It’s difficult to overstate how close I was to giving up on Oxford last year. I was bored of the false dawns and wasted Saturdays. I was no longer bound by a blind youthful loyalty, maybe I could pick and choose my games like a casual fan. This season was a last chance saloon, I had visions of signing off this blog and actually walking away from the club, going to find something better to do with my limited spare time. And then this season happened, and it has reignited everything I love about the club; success and excitement, tension, camaraderie, but also effort and hard work and reward. Oxford United, how did I ever doubt you?
We’ve had promotions before, we’ve had derby wins, we’ve had trips to Wembley, we’ve had giant killings. We’ve never had all four in one season. And that should tell you all you need to know about this year.
Before the Wycombe game, someone on Twitter worked out the various permutations of the final day; we would be promoted in all but a handful of them. Success was not quite inevitable, but failure seemed inconceivable. It wasn’t arrogance, it’s just that it was impossible to think that after months in the automatic places, after everything we’ve been through, that it might actually end up in a big wet play-off shaped fart.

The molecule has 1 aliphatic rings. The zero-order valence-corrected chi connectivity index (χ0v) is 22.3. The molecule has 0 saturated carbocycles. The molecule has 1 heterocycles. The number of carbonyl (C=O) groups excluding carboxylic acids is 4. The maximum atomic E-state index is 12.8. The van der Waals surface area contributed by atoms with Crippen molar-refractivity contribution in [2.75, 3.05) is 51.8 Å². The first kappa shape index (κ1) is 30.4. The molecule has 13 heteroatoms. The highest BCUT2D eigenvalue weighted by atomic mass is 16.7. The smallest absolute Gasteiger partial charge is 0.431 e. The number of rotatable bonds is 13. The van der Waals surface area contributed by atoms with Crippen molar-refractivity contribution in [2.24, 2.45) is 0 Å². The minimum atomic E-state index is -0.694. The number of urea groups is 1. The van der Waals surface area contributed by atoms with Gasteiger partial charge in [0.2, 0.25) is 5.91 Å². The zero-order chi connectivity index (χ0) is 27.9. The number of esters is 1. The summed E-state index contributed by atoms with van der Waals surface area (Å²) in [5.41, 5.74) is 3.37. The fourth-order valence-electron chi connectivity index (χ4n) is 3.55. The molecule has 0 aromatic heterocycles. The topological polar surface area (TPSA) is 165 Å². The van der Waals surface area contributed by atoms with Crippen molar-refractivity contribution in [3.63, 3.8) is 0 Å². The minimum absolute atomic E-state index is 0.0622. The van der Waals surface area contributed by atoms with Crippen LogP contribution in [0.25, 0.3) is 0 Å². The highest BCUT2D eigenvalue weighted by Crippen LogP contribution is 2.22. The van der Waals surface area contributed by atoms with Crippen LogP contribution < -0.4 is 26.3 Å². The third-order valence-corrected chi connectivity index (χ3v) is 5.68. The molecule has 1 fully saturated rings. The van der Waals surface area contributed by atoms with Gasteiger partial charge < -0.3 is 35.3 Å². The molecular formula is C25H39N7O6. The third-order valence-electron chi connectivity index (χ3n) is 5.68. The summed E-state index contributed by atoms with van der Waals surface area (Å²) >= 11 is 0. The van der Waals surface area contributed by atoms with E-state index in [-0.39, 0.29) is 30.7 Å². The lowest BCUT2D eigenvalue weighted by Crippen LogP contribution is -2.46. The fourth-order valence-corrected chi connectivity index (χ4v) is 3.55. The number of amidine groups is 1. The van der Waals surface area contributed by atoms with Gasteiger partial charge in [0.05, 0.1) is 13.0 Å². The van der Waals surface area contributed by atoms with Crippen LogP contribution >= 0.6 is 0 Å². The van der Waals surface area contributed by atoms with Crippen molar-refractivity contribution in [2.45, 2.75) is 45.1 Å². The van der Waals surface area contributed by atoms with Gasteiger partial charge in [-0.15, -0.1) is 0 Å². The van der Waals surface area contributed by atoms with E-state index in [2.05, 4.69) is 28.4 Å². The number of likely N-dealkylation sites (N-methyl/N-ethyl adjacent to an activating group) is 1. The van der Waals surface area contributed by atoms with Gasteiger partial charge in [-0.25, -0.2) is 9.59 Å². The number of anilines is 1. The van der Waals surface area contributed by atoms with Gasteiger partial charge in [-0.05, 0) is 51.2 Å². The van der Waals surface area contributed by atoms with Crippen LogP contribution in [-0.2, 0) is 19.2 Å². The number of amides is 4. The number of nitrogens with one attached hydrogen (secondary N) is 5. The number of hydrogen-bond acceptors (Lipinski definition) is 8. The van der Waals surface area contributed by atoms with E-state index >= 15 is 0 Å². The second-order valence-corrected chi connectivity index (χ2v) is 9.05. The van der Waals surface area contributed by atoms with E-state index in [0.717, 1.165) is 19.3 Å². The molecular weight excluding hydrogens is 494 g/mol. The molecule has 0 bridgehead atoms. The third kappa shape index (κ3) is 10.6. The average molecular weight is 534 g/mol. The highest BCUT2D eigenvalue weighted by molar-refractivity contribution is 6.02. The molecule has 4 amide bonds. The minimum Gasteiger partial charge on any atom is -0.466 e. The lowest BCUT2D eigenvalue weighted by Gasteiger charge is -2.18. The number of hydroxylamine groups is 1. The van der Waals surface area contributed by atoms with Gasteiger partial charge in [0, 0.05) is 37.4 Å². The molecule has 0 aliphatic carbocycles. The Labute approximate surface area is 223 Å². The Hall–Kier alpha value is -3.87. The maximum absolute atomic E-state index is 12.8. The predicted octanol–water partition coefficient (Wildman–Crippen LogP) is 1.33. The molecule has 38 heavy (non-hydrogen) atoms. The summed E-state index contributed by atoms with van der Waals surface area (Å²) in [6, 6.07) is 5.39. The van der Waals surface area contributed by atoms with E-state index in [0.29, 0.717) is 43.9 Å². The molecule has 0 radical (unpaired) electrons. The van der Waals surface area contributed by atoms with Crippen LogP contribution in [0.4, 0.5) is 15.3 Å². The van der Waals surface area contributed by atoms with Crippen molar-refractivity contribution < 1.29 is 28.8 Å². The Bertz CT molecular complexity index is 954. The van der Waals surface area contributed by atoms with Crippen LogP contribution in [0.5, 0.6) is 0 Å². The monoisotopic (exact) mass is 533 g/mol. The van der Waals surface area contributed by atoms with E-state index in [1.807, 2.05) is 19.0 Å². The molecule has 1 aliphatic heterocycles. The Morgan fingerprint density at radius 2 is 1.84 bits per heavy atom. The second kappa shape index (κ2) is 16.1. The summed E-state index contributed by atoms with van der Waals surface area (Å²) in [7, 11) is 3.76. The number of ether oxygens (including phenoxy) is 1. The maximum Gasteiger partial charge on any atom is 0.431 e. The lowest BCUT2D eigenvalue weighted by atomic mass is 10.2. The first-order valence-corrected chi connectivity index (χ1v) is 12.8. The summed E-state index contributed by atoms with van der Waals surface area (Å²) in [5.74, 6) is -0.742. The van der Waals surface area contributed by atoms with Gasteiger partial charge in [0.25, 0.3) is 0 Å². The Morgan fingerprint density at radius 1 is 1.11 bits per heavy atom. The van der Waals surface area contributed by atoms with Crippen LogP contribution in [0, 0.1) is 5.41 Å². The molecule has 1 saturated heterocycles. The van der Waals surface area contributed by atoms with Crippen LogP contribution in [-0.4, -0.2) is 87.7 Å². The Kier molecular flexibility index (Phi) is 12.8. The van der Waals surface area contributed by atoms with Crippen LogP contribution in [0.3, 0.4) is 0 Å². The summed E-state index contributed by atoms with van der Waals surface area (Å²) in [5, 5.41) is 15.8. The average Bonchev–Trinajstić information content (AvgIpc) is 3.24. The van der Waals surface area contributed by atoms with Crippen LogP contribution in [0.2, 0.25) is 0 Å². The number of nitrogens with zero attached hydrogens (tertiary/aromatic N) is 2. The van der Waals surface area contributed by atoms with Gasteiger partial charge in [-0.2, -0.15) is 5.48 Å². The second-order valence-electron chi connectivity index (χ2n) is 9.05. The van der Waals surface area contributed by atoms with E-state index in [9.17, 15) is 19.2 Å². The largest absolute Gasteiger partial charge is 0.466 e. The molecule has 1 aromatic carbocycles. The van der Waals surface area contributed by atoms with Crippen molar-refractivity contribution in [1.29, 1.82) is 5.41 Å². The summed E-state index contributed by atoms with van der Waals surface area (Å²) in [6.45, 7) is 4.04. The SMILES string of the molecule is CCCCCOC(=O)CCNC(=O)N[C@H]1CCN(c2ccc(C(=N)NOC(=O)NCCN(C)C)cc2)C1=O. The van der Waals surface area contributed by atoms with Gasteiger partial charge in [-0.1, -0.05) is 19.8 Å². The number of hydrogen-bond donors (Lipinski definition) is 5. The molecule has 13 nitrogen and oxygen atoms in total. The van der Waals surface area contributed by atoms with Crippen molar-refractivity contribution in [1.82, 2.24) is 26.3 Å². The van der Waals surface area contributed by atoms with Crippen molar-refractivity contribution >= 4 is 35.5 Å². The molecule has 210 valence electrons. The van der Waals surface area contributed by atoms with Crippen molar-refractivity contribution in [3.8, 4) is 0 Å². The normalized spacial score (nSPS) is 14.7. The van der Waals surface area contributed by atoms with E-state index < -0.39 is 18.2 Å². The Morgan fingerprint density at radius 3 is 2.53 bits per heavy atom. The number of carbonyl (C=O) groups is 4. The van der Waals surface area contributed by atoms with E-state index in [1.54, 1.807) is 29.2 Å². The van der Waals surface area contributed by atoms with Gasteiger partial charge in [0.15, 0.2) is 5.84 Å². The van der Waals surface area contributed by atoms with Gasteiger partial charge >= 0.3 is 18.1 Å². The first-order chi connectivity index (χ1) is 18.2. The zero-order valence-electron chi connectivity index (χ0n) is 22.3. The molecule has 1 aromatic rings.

The situation was almost identical 20 years ago when we went into the game against Peterborough needing a win at home to get promoted. We did it comfortably and joyously and I couldn’t imagine it being any different this time. But, as an evidence base and reference point, this was somewhat outdated.
Like the White Walkers in Game of Thrones, there was still a theoretical, undefinable, inconceivable threat. Wycombe could frustrate us; motivated to spoil the party. We could freeze. This is, after all, Oxford United.
In response, the club did what the club does these days; it ignored the what-ifs, and defused the tension with a bar-b-que for the fans at the Oxford Academy. The philosophy was to behave like where you want to be, not where you’re at; not eaten by anxiety, but already, effectively, promoted.
The sun shone, and the fans came, and the club delivered another PR masterstroke in a season of masterstrokes.
At the Kassam, people buzzed around the stadium not quite knowing what to do. People sat in their cars reading newspapers having secured their usual spot hours earlier. Their routines disrupted by the size of the crowd and the prospects of what was in store. In the South Stand Upper there was near-silence as people fixated on the TV showing the Middlesbrough v Brighton game trying to avoid talking about what might happen after-3pm.